What Distinguishes AHBA

 In many ways, the American Herding Breed Association program combines the best of all the systems.  It is more flexible than AKC and arguably more open than ASCA.  Like ASCA (and in theory, AKC), it offers a variety of courses and stock.  However, it is open to virtually all breeds and mixed breeds capable of herding.  It has no built-in focus on one particular breed, as ASCA and ISDS systems do; in fact, breed clubs have no particular status in the AHBA program.  It openly acknowledges other international programs and even accommodates their courses through the flexibility of its own HRD course criteria.  Unlike AKC, AHBA allows non-competitive or exhibition-only runs and day-of-trial entries.  Like the ASCA championship, but unlike the AKC championship, the AHBA HTCh is a merit title: to earn it, the dog competes against an objective standard (a minimum score), rather than against other dogs.  All of these distinctions point to AHBA's emphasis on promoting greater knowledge and appreciation of herding over competition.

 Collie Performance

 According to AHBA records, about 50 AHBA trial titles have been awarded to about half that many collies.  Four AKC conformation champions have AHBA trial titles, all of them either HTD I or HRD I.  The trial titles as follows:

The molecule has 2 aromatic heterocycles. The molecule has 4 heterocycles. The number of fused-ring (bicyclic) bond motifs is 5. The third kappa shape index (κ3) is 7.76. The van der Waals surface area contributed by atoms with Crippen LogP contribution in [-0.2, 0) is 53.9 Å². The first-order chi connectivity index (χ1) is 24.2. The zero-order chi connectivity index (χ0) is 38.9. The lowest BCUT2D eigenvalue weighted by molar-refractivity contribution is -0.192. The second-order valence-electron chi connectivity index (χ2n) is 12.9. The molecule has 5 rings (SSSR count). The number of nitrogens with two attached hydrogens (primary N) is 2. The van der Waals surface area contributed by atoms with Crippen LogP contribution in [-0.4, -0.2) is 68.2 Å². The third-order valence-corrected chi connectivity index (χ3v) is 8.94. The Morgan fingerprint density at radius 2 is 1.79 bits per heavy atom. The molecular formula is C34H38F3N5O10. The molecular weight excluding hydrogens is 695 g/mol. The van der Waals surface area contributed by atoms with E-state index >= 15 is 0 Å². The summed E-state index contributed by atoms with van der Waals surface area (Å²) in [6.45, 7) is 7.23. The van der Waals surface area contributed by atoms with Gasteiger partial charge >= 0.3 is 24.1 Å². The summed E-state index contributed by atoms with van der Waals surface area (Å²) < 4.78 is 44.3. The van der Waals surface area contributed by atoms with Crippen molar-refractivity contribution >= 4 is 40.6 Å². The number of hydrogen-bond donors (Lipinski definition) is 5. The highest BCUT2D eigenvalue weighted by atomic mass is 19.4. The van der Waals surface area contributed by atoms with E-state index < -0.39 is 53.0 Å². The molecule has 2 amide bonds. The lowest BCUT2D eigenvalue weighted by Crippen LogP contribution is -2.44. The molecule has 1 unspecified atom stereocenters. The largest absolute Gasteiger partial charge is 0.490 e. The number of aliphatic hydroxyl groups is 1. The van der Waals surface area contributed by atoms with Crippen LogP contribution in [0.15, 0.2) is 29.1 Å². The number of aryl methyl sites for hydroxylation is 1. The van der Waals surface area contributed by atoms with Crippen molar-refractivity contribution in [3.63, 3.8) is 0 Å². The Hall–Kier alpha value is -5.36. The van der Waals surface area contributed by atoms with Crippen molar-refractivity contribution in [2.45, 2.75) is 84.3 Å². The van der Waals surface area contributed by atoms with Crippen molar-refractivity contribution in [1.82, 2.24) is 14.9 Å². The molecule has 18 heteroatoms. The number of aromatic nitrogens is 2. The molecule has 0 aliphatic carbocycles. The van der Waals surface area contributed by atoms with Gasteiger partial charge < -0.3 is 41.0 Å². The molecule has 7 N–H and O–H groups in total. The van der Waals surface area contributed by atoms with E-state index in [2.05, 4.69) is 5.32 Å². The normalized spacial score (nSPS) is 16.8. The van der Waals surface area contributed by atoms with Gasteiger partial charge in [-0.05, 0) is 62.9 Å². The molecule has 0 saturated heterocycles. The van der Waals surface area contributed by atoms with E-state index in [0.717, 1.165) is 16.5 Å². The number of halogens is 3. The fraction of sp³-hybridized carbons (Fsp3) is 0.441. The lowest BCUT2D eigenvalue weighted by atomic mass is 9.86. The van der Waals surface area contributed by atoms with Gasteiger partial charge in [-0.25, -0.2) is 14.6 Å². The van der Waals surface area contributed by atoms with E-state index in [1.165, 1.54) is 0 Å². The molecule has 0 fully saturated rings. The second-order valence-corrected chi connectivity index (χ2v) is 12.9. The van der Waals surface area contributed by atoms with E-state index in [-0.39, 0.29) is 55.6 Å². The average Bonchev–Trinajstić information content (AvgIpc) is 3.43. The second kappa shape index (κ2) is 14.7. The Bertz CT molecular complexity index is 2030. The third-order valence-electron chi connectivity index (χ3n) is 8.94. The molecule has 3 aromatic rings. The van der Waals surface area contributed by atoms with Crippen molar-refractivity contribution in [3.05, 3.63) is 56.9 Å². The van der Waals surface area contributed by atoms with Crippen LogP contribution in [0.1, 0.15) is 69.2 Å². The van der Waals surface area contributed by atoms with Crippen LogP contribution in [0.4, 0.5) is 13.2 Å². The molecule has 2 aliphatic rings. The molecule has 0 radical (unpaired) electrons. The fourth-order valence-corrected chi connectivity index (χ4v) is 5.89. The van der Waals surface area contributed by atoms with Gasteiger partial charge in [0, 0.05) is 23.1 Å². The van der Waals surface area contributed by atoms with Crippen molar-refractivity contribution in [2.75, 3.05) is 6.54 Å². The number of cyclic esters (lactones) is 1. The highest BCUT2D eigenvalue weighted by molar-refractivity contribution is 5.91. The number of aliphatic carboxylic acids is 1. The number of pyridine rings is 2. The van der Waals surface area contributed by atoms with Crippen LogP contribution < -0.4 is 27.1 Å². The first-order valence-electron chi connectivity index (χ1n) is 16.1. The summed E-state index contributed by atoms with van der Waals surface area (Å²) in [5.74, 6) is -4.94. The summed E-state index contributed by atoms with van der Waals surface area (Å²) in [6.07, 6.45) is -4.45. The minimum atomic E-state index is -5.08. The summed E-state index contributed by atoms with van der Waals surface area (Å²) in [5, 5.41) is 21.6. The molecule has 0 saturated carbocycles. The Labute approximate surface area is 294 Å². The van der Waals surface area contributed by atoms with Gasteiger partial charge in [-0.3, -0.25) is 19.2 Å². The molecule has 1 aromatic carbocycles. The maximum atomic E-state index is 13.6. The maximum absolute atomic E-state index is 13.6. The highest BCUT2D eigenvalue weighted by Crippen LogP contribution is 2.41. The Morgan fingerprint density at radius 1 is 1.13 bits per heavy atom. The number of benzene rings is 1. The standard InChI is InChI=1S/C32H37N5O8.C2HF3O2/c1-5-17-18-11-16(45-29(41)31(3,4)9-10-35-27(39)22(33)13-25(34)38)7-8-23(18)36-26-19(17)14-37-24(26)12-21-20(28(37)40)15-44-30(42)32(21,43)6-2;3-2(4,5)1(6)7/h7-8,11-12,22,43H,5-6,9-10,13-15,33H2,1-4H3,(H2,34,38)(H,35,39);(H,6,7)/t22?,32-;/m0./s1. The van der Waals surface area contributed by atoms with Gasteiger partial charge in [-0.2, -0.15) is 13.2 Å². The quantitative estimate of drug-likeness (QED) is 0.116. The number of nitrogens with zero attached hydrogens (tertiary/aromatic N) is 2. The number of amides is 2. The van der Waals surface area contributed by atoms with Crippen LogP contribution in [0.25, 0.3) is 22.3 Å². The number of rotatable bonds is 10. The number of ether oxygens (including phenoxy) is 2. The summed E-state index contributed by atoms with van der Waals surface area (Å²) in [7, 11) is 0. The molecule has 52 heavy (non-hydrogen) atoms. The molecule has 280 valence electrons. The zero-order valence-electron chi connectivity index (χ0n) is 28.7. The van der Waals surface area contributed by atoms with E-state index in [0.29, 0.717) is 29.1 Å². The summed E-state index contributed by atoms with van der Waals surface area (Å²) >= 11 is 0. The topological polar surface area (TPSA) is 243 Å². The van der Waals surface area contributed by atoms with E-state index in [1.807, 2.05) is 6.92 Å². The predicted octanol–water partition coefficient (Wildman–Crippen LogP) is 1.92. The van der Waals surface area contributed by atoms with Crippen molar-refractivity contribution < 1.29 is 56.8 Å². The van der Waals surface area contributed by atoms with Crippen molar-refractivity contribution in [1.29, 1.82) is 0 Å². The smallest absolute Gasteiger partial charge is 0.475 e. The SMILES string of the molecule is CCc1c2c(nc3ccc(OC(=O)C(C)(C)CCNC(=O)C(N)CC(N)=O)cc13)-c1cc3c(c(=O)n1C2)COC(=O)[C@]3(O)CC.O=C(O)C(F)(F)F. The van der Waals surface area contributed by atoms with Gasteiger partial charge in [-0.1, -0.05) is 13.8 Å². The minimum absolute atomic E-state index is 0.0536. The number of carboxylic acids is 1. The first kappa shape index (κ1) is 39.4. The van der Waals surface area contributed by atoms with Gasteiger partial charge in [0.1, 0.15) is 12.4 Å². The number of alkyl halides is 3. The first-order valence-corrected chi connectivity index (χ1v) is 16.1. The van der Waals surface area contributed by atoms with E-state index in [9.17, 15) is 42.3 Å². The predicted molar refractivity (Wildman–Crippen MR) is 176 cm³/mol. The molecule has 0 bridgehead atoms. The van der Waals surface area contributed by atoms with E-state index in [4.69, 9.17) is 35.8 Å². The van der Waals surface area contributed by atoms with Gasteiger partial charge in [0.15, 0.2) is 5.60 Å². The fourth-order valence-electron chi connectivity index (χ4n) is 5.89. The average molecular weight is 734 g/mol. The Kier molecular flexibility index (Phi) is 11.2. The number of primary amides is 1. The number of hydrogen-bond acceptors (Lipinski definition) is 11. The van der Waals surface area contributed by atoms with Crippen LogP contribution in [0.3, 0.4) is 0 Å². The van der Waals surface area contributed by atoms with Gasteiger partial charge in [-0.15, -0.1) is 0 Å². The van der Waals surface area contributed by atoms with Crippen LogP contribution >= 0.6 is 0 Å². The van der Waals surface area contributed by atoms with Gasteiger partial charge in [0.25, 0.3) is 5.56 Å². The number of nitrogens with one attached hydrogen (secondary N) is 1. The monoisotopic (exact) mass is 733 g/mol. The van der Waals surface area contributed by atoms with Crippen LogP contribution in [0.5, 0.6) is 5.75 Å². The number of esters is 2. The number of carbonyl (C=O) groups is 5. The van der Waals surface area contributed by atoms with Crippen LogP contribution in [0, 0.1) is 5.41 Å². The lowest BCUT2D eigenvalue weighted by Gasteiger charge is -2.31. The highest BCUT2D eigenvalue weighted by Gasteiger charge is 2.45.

HTD I HTD II HTD III   HRD I   HRD II HRD III       HTCh
21 5 3 10 3 6 1

            

HTD III collies are

HCh WTCH Pokies Winterset Foxxi CD, CGC, HTD III, HRD III  (rough)

HC Mikey HX, HXAs, HTD III

Storm's Nyoka Queen Kaweah HI, HTD III, OTDcsd, HRD I (smooth)

HRD III collies are

Northlight Paragon Crystal HX, HRD III (rough)

Riley (smooth) HRD III

Paragon Diamond in the Ruff HS, HRD III (rough)

HCh WTCH Pokies Winterset Foxxi CD, CGC, HTD III, HRD III  (rough)

Paragon Classic Blonde CD, HS, HRD III (rough)

HTCh Sheldon of Windyhill CDX, HX, HXAs, HRD III

 

AHBA records indicate that Sheldon, a sable rough owned by Michaelle and Paul Ferro, is the only AHBA Herding Champion; he earned that title in 1999.